Farkas, Vladimir (1925-2002)
The son of communist politicians, he was born in Kosice. His original name was Löwy and he was called Vladimir after Lenin. He was brought up by his maternal grandmother after his father, Mihály Farkas, was imprisoned for political reasons. In 1939, he went to live with his father, who was an official in Comintern in Moscow. He arrived in Budapest on May 8, 1945 and followed his father in taking the name Farkas. After a short period of working in the party centre, he joined the political police (ÁVO) in October 1946, working in the Operative Technical Sub-department, dealing with interrogations and censorship of mail. He dealt mainly with technical matters, but headed some enquiries and intelligence cases as well. He became head of the Intelligence Division in 1950. He was relieved of his duties at his own request in February 1955 and sent to study at the Lenin Institute in Moscow. In the spring of 1956, he was named in a party resolution as responsible for illegal acts committed by the ÁVH and recalled to Budapest. He was expelled from the Hungarian Workers' Party in August and arrested on October 5. He was sentenced to twelve years' imprisonment on April 13, 1957, on eleven counts of preferring false charges and causing fatal bodily harm. However, he was freed on April 1, 1960. He then did clerical work for the Domestic Trade Hire Enterprise and the Telecommunications Industrial Research Institute (1974-5). He was an adviser to the Volán Trust (bus operators) from 1976 until his retirement in 1985. His confessions, entitled No Excuse, appeared in 1990, as a condensation of more than 100 hours of interviews. In 1990, he began to search archives in Moscow and Budapest for documents referring to his father. These and his memoirs filled 2000 pages of manuscript.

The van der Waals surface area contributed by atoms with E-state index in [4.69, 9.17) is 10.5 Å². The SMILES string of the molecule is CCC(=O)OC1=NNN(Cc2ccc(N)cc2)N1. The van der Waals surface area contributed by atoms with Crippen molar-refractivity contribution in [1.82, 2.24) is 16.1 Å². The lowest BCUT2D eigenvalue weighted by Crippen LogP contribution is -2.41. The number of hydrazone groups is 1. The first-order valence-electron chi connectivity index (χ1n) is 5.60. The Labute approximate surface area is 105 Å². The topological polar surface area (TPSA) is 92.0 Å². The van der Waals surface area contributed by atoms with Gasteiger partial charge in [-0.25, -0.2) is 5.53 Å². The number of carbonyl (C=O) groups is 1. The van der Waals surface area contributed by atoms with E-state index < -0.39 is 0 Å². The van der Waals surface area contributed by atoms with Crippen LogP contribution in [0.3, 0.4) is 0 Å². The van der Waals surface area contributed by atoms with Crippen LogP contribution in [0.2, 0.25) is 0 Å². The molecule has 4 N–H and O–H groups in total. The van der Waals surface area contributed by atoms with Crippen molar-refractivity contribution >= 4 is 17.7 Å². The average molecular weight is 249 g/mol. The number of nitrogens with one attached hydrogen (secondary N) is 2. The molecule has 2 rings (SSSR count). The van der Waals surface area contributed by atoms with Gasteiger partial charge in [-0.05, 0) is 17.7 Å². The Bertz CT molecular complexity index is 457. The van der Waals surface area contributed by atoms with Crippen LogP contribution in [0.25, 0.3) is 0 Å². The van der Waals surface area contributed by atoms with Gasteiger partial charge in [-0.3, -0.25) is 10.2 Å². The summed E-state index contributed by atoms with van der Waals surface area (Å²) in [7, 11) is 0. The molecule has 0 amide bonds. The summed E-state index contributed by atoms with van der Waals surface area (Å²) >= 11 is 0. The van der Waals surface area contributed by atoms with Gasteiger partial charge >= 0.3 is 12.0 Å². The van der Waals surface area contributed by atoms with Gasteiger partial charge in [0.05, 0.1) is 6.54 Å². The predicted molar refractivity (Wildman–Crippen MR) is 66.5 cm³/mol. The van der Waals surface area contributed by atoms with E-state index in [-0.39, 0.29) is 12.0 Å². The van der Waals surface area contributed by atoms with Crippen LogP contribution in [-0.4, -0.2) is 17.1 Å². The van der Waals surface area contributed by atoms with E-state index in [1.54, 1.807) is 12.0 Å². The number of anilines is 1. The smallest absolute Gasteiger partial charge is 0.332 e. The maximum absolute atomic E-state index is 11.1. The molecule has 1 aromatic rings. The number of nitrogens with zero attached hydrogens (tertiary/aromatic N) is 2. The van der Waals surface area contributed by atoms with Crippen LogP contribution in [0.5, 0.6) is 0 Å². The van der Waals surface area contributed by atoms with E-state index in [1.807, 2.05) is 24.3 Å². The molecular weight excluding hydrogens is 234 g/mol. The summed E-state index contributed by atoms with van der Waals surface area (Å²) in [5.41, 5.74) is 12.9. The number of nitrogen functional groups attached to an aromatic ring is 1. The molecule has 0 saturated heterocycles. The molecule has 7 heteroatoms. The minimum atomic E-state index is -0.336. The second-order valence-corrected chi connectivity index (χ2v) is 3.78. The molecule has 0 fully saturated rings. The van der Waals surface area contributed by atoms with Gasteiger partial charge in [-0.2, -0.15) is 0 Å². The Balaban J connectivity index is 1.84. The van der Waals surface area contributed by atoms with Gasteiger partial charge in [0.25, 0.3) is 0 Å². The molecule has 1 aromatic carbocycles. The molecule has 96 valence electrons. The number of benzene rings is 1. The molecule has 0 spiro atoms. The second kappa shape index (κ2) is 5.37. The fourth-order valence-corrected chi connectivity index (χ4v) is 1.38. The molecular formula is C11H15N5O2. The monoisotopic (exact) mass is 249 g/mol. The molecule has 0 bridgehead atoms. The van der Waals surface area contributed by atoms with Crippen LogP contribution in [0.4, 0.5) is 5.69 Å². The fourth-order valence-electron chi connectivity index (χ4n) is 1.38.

Farkas, Vladimír: 'Born into the labour movement'

Farkas, Vladimir
Farkas, Vladimir
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